Translation according to P. W. Joyce:
Ballynalack in Armagh and King's Co., Ballynalickin Tipperary, and Ballynalacka in Galway ; Baile-na-leice, the town of the flagstone. But the Bally here may in some cases represent Beal-atha, a ford: see Bally. See Ballinalack, vol. i. pp. 416, 417 [reproduced below].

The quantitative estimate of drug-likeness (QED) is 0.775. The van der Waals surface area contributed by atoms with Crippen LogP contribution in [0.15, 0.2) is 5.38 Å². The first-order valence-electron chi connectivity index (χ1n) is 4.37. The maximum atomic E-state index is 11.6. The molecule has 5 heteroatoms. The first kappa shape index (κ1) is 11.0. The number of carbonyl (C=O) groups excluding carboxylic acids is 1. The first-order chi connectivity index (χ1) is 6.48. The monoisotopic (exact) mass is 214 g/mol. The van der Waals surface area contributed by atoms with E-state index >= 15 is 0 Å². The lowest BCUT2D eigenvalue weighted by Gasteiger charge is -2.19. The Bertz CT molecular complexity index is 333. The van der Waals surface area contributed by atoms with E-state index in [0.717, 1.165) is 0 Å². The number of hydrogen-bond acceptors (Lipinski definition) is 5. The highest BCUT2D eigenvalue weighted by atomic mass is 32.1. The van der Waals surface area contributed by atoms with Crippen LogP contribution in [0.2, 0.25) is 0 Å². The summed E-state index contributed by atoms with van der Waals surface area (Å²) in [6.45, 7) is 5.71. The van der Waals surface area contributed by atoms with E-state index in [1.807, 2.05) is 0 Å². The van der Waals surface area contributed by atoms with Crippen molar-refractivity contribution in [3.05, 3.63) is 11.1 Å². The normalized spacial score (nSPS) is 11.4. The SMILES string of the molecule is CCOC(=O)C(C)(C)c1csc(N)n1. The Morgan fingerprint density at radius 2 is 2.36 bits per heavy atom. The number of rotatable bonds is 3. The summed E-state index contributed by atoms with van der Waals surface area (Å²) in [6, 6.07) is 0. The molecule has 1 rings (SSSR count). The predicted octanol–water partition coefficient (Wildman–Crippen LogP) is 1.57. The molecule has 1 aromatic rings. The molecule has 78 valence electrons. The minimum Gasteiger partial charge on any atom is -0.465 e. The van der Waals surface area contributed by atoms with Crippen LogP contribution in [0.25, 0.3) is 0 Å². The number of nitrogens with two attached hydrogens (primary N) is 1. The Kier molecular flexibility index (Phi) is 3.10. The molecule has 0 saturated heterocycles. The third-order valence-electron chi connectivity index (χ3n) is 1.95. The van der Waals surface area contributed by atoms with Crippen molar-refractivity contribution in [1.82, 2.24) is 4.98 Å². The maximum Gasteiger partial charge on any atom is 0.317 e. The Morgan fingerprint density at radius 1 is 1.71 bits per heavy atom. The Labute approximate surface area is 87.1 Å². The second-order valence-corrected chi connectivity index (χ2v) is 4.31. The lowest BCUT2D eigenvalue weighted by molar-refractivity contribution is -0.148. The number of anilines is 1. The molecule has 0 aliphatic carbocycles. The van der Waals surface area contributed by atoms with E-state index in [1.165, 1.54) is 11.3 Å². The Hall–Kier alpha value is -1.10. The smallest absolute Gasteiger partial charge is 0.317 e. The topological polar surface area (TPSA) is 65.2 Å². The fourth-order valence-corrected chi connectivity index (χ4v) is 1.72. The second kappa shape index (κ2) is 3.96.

The word leac, lic, or liag [lack, lick, leeg] - for it is written all three ways - means primarily a great stone, but it is commonly applied to a flag or large flat stone; thus the Irish for ice is leac-oidhre [lack-ira], literally snow-flag. The most ancient form is liac or liacc, which is used to translate lapis in the Wb. and Sg. MSS. Of Zeuss; and it is cognate with the Welsh llech; Lat. Lapis; and Greek lithos. This word occurs very often in Irish names, and in its local application it is very generally used to denote a flat-surfaced rock, or a place having a level rocky surface. Its most common forms are Lack, Leck, and Lick, which are the names of many townlands and villages through Ireland, as well as the diminutives Lackeen and Lickeen, little rock. The form liag is represented by Leeg and Leek in Monaghan, and by Leeke in Antrim and Londonderry. Lickmolassy, a parish in Galway - St. Molaise's flag-stone - was so called, because the hill on which the church was built that gave name to the parish, is covered on the surface with level flag-like rocks. Legvoy, a place in Roscommon, west of Carrick-on-Shannon, is called by the Four Masters Leagmhagh [Legvah], the flag-surfaced plains. The celebrated mountain Slieve League in Donegal, is correctly described by its name: - "A quarry lately opened here, shows this part of the mountain to be formed of piles of thin small flags of a beautiful white colour… And here observe how much there is in a name; for Slieve League means the mountain of flags". (From "Donegal Highlands". Murray and Co., Dublin.) I have already observed (p. 355) that stony fords are very often designated by names indicating their character; and I will give a few additional illustrations here. Belleek in Fermanagh, on the Erne, east of Ballyshannon, is called in Irish authorities, Bél-leice [Bellecka] "translated os rupis by Philip O'Sullivan Bear in his history of the Irish Catholics. The name signifies ford-mouth of the flag-stone, and the place was so called from the flat-surfaced rock in the ford, which, when the water decreases in summer, appears as level as a marble floor" (O'Donovan, Four Mast. V., p. 134). Belleek is also the name of a place near Ballina in Mayo, which was so called from a rocky ford on the Moy; there is a village of the same name near Newtown Hamilton. Armagh, and also two townlands in Galway and Meath. Ballinaleck is the name of a village in Westmeath, a name originally applied to a ford on the river Inny, over which there is now a bridge; the correct name is Bel-atha-na-leac [Bellanalack], the mouth of the ford of the flag-stones, a name that most truly describes the place, which is covered with limestone flags. In some other cases, however, Ballinalack is derived from Baile-na-leac the town of the flag-stones. Several derivative forms from leac are perpetuated in local names; one of these, leacach, signifying stony, is applied topographically to a place full of stones or flags, and has given the name of Lackagh to many townlands in different parts of Ireland. Several places of this name are mentioned in the annals; for instance, Lackagh in the parish of Innishkeel, Donegal, and the river Lackagh, falling into Sheephaven, same county, both of which are noticed in the Four Masters. Leacan is one of the most widely extended of all derivatives from leac, and in every part of the country it is applied to a hill-side. In the modern forms of Lackan, Lacken, Lackaun, Leckan, Leckaun, and Lickane, it gives name to more than forty townlands, and its compounds are still more numerous. Lackandarra, Lackandarragh, and Lackendarragh, all signify the hill-side of the oak; Ballynalackan and Ballynalacken, the town of the hill-side. Lackan in the parish of Kilglass in Sligo was formerly the residence of the Mac Firbises, where their castle, now called Castle Forbes (i.e. Firbis), still remains; and here they compiled many Irish works, among others, the well-known Book of Lecan. The form Lacka is also very common in local names, with the same meaning as leacán, viz., the side of a hill; Lackabane and Lackabaun, white hill-side. The two words leaca and leacán, also signify the cheek; it may be that this is the sense in which they are applied to a hill-side, and that in this application no reference to leac, a stone was intended.